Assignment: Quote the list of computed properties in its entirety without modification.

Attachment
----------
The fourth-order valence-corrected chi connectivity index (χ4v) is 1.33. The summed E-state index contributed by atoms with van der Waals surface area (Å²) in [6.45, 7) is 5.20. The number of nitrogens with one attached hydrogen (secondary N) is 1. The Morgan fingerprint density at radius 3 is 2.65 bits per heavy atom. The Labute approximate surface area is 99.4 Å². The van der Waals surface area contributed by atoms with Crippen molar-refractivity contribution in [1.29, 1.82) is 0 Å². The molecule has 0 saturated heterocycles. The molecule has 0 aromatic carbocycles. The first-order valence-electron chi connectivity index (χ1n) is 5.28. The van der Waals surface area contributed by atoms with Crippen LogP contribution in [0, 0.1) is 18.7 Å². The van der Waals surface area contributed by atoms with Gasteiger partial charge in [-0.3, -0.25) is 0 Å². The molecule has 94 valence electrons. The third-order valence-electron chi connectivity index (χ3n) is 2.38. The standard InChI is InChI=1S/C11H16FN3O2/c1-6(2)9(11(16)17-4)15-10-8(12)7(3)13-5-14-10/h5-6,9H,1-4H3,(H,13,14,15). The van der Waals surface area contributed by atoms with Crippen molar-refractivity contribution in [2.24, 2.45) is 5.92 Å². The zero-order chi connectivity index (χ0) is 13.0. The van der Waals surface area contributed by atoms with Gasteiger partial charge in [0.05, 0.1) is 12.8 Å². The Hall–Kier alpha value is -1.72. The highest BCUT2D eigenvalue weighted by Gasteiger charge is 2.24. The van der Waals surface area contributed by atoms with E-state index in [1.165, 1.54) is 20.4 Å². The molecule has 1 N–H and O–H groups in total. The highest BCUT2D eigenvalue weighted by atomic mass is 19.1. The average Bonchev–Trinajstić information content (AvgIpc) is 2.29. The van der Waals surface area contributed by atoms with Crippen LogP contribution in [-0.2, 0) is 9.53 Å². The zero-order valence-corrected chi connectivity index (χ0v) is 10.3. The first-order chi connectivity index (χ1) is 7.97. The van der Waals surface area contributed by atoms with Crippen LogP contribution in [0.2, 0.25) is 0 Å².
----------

The fourth-order valence-corrected chi connectivity index (χ4v) is 1.33. The summed E-state index contributed by atoms with van der Waals surface area (Å²) in [6.45, 7) is 5.20. The number of nitrogens with one attached hydrogen (secondary N) is 1. The Morgan fingerprint density at radius 3 is 2.65 bits per heavy atom. The Labute approximate surface area is 99.4 Å². The van der Waals surface area contributed by atoms with Crippen molar-refractivity contribution in [1.29, 1.82) is 0 Å². The molecule has 0 saturated heterocycles. The molecule has 0 aromatic carbocycles. The first-order valence-electron chi connectivity index (χ1n) is 5.28. The van der Waals surface area contributed by atoms with Crippen LogP contribution in [0, 0.1) is 18.7 Å². The van der Waals surface area contributed by atoms with Gasteiger partial charge in [-0.3, -0.25) is 0 Å². The molecule has 94 valence electrons. The third-order valence-electron chi connectivity index (χ3n) is 2.38. The standard InChI is InChI=1S/C11H16FN3O2/c1-6(2)9(11(16)17-4)15-10-8(12)7(3)13-5-14-10/h5-6,9H,1-4H3,(H,13,14,15). The van der Waals surface area contributed by atoms with Crippen molar-refractivity contribution in [2.24, 2.45) is 5.92 Å². The zero-order chi connectivity index (χ0) is 13.0. The van der Waals surface area contributed by atoms with Gasteiger partial charge in [0.05, 0.1) is 12.8 Å². The Hall–Kier alpha value is -1.72. The highest BCUT2D eigenvalue weighted by Gasteiger charge is 2.24. The van der Waals surface area contributed by atoms with E-state index in [1.165, 1.54) is 20.4 Å². The molecule has 1 N–H and O–H groups in total. The highest BCUT2D eigenvalue weighted by atomic mass is 19.1. The average Bonchev–Trinajstić information content (AvgIpc) is 2.29. The van der Waals surface area contributed by atoms with Crippen LogP contribution in [-0.2, 0) is 9.53 Å². The zero-order valence-corrected chi connectivity index (χ0v) is 10.3. The first-order chi connectivity index (χ1) is 7.97. The van der Waals surface area contributed by atoms with Crippen LogP contribution in [0.2, 0.25) is 0 Å².